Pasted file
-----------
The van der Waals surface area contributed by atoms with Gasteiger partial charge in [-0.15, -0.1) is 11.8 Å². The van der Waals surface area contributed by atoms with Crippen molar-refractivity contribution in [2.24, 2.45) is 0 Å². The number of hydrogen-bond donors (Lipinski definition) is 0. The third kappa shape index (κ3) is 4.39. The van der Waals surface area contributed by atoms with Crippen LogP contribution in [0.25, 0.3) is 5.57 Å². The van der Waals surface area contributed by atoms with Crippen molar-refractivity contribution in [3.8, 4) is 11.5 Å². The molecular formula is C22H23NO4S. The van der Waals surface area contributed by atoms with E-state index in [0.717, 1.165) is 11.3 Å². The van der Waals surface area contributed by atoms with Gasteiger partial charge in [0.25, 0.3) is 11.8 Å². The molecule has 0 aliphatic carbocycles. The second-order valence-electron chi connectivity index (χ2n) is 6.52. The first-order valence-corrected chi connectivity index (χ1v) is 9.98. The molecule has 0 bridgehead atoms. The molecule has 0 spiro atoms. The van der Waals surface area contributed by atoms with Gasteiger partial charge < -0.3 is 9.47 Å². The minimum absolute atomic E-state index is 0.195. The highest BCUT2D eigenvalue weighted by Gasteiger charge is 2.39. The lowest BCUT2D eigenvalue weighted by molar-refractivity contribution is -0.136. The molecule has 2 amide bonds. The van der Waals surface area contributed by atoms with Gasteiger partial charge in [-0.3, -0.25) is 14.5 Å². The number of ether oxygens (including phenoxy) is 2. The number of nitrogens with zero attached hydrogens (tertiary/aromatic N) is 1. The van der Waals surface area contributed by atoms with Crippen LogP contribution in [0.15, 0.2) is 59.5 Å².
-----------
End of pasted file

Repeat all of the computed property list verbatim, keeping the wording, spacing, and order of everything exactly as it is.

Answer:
The van der Waals surface area contributed by atoms with Gasteiger partial charge in [-0.15, -0.1) is 11.8 Å². The van der Waals surface area contributed by atoms with Crippen molar-refractivity contribution in [2.24, 2.45) is 0 Å². The number of hydrogen-bond donors (Lipinski definition) is 0. The third kappa shape index (κ3) is 4.39. The van der Waals surface area contributed by atoms with Crippen LogP contribution in [0.25, 0.3) is 5.57 Å². The van der Waals surface area contributed by atoms with Crippen molar-refractivity contribution in [3.8, 4) is 11.5 Å². The molecular formula is C22H23NO4S. The van der Waals surface area contributed by atoms with E-state index in [0.717, 1.165) is 11.3 Å². The van der Waals surface area contributed by atoms with Gasteiger partial charge in [0.25, 0.3) is 11.8 Å². The molecule has 0 aliphatic carbocycles. The second-order valence-electron chi connectivity index (χ2n) is 6.52. The first-order valence-corrected chi connectivity index (χ1v) is 9.98. The molecule has 0 bridgehead atoms. The molecule has 0 spiro atoms. The van der Waals surface area contributed by atoms with Gasteiger partial charge < -0.3 is 9.47 Å². The minimum absolute atomic E-state index is 0.195. The highest BCUT2D eigenvalue weighted by Gasteiger charge is 2.39. The lowest BCUT2D eigenvalue weighted by molar-refractivity contribution is -0.136. The molecule has 2 amide bonds. The van der Waals surface area contributed by atoms with Gasteiger partial charge in [-0.3, -0.25) is 14.5 Å². The number of ether oxygens (including phenoxy) is 2. The number of nitrogens with zero attached hydrogens (tertiary/aromatic N) is 1. The van der Waals surface area contributed by atoms with Crippen LogP contribution in [0.15, 0.2) is 59.5 Å².